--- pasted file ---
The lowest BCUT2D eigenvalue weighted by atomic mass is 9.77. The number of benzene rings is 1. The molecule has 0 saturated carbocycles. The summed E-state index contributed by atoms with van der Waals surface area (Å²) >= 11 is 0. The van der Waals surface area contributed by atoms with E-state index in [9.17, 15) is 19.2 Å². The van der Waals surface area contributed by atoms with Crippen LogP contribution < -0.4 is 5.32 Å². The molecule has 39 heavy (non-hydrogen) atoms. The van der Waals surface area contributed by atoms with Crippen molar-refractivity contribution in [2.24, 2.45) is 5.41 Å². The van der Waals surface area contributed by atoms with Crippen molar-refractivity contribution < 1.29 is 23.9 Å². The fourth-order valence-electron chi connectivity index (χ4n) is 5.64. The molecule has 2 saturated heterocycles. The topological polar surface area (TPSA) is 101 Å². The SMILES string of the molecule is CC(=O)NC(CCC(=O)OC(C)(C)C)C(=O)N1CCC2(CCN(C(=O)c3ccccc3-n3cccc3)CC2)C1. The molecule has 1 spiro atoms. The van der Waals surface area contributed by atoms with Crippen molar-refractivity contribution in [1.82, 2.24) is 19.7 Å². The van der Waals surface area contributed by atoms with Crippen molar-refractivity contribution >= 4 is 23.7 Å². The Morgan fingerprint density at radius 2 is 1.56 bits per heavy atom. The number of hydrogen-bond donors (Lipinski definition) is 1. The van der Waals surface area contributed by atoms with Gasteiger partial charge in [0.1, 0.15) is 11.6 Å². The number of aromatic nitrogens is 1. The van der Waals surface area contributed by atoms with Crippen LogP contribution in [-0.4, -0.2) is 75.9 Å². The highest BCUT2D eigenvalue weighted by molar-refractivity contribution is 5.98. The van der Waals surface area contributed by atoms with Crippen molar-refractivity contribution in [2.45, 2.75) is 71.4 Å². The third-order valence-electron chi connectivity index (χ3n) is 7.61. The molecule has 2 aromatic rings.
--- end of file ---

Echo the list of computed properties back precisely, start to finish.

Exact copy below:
The lowest BCUT2D eigenvalue weighted by atomic mass is 9.77. The number of benzene rings is 1. The molecule has 0 saturated carbocycles. The summed E-state index contributed by atoms with van der Waals surface area (Å²) >= 11 is 0. The van der Waals surface area contributed by atoms with E-state index in [9.17, 15) is 19.2 Å². The van der Waals surface area contributed by atoms with Crippen LogP contribution < -0.4 is 5.32 Å². The molecule has 39 heavy (non-hydrogen) atoms. The van der Waals surface area contributed by atoms with Crippen molar-refractivity contribution in [2.24, 2.45) is 5.41 Å². The van der Waals surface area contributed by atoms with Crippen molar-refractivity contribution < 1.29 is 23.9 Å². The fourth-order valence-electron chi connectivity index (χ4n) is 5.64. The molecule has 2 saturated heterocycles. The topological polar surface area (TPSA) is 101 Å². The SMILES string of the molecule is CC(=O)NC(CCC(=O)OC(C)(C)C)C(=O)N1CCC2(CCN(C(=O)c3ccccc3-n3cccc3)CC2)C1. The molecule has 1 spiro atoms. The van der Waals surface area contributed by atoms with Crippen molar-refractivity contribution in [1.82, 2.24) is 19.7 Å². The van der Waals surface area contributed by atoms with Crippen molar-refractivity contribution >= 4 is 23.7 Å². The Morgan fingerprint density at radius 2 is 1.56 bits per heavy atom. The number of hydrogen-bond donors (Lipinski definition) is 1. The van der Waals surface area contributed by atoms with Gasteiger partial charge in [0.1, 0.15) is 11.6 Å². The number of aromatic nitrogens is 1. The van der Waals surface area contributed by atoms with Crippen LogP contribution in [-0.4, -0.2) is 75.9 Å². The highest BCUT2D eigenvalue weighted by molar-refractivity contribution is 5.98. The van der Waals surface area contributed by atoms with Crippen molar-refractivity contribution in [2.45, 2.75) is 71.4 Å². The third-order valence-electron chi connectivity index (χ3n) is 7.61. The molecule has 2 aromatic rings.